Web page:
Matt Gemmell on Proofreading

"Always let the work sit for a while after it’s written."

It’s the best feeling when you’ve finally written the last word, added the final stop, shut the laptop, and walked away. You’ve created something new, turned the blank page into something meaningful. Time to celebrate.

Then it’s back to work. Only this time, you need a scalpel to curate the best and cut the rest. Kill your darlings, as Steven King advises.

But how? We learn how to write, practice structuring our thoughts throughout our education. Proofreading—refining text—is an art even harder to master. It’s far too easy to overlook the faults in our prose.

So I thought, perhaps, we could learn a bit from the best, with tips from writers about how they proofread their work. For this first interview, I’m incredibly excited to have developer-turned-novelist Matt Gemmell share his tips for proofreading on iPad.

Here's Matt on his writing and proofreading workflow:

What's your favorite thing you've written recently?

I’d probably have to say the new novel that came out just last week, Middleshade Road.

What's your standard writing workflow?

For novels, I work up ideas using a mind-mapping and outlining tool called MindNode, often taking several weeks. I’ll often have done some free association beforehand via scribbling on the iPad Pro. I work the ideas into an outline and take it into Ulysses, splitting it into chunks as approximate scenes. I write above/before the bullet points and delete them as I go, so that I always have the next one just below my cursor.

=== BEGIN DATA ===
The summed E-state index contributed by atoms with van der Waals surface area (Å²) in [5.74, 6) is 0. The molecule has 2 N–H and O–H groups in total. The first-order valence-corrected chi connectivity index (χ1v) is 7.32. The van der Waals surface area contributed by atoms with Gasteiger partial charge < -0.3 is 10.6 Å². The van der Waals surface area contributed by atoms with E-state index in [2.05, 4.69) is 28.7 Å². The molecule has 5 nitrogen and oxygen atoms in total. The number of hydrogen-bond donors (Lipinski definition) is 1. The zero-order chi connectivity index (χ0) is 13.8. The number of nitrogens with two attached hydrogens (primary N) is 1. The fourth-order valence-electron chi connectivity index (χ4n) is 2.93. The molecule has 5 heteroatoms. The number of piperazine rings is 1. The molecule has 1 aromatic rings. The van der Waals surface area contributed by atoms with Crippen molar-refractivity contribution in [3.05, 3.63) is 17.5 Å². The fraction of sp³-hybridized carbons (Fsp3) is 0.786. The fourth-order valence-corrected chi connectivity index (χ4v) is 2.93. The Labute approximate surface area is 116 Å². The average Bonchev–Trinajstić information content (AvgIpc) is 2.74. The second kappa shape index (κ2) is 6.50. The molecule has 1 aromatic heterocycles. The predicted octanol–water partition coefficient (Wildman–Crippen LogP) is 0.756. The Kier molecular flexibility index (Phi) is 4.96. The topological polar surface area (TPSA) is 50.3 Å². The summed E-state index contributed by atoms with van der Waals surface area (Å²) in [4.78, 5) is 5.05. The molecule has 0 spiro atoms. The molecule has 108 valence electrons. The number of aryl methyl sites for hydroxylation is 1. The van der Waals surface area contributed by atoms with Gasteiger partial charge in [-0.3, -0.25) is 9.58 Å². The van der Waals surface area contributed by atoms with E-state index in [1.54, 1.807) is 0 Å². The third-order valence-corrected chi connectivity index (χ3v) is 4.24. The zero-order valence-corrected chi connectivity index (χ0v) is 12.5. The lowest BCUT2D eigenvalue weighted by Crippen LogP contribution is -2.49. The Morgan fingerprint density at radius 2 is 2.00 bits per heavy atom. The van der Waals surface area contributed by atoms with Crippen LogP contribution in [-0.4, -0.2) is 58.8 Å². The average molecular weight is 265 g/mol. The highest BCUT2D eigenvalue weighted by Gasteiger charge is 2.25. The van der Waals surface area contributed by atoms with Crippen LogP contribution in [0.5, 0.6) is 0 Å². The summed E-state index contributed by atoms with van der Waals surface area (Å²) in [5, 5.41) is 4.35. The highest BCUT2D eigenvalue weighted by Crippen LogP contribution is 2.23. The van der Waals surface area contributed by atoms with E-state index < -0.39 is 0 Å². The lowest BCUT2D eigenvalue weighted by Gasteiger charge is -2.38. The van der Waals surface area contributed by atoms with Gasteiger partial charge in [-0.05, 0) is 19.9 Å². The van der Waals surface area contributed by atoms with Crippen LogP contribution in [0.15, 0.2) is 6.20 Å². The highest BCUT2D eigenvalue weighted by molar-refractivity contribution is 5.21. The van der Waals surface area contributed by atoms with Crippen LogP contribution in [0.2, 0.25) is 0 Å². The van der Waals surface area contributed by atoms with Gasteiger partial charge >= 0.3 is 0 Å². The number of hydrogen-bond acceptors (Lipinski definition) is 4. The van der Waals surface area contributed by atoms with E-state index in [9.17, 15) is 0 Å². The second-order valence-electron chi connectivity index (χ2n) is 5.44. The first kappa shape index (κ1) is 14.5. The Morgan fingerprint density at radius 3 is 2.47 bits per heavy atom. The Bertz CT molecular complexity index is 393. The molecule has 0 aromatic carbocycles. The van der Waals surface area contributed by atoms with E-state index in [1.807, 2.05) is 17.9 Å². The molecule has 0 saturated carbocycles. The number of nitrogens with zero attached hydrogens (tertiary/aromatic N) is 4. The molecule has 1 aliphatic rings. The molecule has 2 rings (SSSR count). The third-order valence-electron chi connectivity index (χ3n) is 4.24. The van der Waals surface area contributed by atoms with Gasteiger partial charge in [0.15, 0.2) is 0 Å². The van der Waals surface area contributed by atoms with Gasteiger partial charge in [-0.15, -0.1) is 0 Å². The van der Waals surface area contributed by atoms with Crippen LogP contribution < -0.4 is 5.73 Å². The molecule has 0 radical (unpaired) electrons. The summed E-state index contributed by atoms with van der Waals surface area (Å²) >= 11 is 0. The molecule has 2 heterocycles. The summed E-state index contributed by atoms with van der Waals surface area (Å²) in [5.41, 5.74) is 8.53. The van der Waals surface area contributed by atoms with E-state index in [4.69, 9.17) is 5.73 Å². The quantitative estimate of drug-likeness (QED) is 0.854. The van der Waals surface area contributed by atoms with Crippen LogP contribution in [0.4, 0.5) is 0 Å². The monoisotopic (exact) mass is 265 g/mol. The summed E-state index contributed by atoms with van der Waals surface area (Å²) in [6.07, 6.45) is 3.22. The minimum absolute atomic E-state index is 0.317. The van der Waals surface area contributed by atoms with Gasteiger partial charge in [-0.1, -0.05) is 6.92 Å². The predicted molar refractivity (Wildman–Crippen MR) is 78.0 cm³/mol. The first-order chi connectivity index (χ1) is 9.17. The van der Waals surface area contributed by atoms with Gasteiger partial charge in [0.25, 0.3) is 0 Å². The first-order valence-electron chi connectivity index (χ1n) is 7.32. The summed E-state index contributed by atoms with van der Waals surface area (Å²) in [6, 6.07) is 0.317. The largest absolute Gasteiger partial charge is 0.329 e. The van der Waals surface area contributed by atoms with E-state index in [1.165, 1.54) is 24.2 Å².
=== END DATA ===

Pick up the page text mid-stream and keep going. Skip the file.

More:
For shorter work, I tend to just dive in and see where it takes me. For example, I send out a free weekly mini-story via email, in my Once Upon A Time series.

What's your favorite way to proofread your work and spot things to change?

I find that you can’t effectively proofread in the same format as you write. I tend to flip the iPad to portrait orientation, bump up the point size, and take it to the couch in my office. I then scan through using the Apple Pencil to guide my eye, and do corrections via Scribble. I spot many more issues that way than when reading at my desk. I also have other people proofread for me, of course, once I’m sure I’ve got something presentable.

What do you do with the things you cut?

Large-scale cuts are comparatively rare — I try to avoid them by being diligent during the planning phase — but when necessary I copy the relevant scene to the Deleted Scenes folder I create in each project, and they stay there forever. Sometimes they’re useful in future. I’ve had scenes that I cut in one book being useful in another, even.

What's your ideal editing workflow?

Something like what I do with the iPad and Pencil right now, but even more like going through a text with a red pen. I’d like to be able to use editor’s marks in red digital ink, then have them added to my actual text so I can address them all at once. It would be simple and natural. I don’t like complex things like change-tracking and multi-user comments, unless unavoidable.

The main lesson though is to always let the work sit for a while after it’s written, before you start editing it. If you try to edit it straight away, you will make changes, but then you’ll make a different set of changes a few days or weeks later. Give it time, and give yourself time to move a little bit away from it, then take a look with fresh eyes. And always, always, get people besides yourself to check it too; the writer sees what they think they wrote, not what’s actually there.

→ Check out Matt Gemmell's books, and follow him on Twitter @mattgemmell.

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